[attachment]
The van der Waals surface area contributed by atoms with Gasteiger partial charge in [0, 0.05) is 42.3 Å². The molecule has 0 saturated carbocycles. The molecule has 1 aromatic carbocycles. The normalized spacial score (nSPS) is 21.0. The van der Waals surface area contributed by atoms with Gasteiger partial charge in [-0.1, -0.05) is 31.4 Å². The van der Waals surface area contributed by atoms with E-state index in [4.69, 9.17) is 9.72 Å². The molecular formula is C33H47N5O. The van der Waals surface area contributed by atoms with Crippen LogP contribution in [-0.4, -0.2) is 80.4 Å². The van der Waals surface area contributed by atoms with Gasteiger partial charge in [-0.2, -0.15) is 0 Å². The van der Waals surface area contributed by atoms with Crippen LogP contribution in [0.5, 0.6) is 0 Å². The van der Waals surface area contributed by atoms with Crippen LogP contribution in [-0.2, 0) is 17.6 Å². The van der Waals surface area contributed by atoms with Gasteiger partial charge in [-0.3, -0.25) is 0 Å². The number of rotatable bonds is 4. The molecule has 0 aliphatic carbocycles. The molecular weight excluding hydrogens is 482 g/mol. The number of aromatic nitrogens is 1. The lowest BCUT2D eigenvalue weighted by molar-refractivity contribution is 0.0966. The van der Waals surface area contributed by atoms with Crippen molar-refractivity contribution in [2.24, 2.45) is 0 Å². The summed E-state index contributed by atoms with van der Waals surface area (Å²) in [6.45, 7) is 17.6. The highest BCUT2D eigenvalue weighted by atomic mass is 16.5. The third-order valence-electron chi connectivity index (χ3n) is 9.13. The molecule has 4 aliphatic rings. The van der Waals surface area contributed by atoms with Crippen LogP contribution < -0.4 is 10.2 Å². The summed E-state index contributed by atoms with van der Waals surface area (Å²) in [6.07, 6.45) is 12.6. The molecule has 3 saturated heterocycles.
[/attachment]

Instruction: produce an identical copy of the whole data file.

The van der Waals surface area contributed by atoms with Gasteiger partial charge in [0, 0.05) is 42.3 Å². The molecule has 0 saturated carbocycles. The molecule has 1 aromatic carbocycles. The normalized spacial score (nSPS) is 21.0. The van der Waals surface area contributed by atoms with Gasteiger partial charge in [-0.1, -0.05) is 31.4 Å². The van der Waals surface area contributed by atoms with E-state index in [4.69, 9.17) is 9.72 Å². The molecular formula is C33H47N5O. The van der Waals surface area contributed by atoms with Crippen LogP contribution in [-0.4, -0.2) is 80.4 Å². The van der Waals surface area contributed by atoms with Gasteiger partial charge in [-0.2, -0.15) is 0 Å². The van der Waals surface area contributed by atoms with Crippen LogP contribution in [0.5, 0.6) is 0 Å². The van der Waals surface area contributed by atoms with Crippen LogP contribution in [-0.2, 0) is 17.6 Å². The van der Waals surface area contributed by atoms with Gasteiger partial charge in [-0.3, -0.25) is 0 Å². The number of rotatable bonds is 4. The molecule has 0 aliphatic carbocycles. The molecular weight excluding hydrogens is 482 g/mol. The number of aromatic nitrogens is 1. The lowest BCUT2D eigenvalue weighted by molar-refractivity contribution is 0.0966. The van der Waals surface area contributed by atoms with Crippen molar-refractivity contribution in [2.24, 2.45) is 0 Å². The summed E-state index contributed by atoms with van der Waals surface area (Å²) in [6.45, 7) is 17.6. The highest BCUT2D eigenvalue weighted by atomic mass is 16.5. The third-order valence-electron chi connectivity index (χ3n) is 9.13. The molecule has 4 aliphatic rings. The van der Waals surface area contributed by atoms with Crippen LogP contribution < -0.4 is 10.2 Å². The summed E-state index contributed by atoms with van der Waals surface area (Å²) in [6.07, 6.45) is 12.6. The molecule has 3 saturated heterocycles.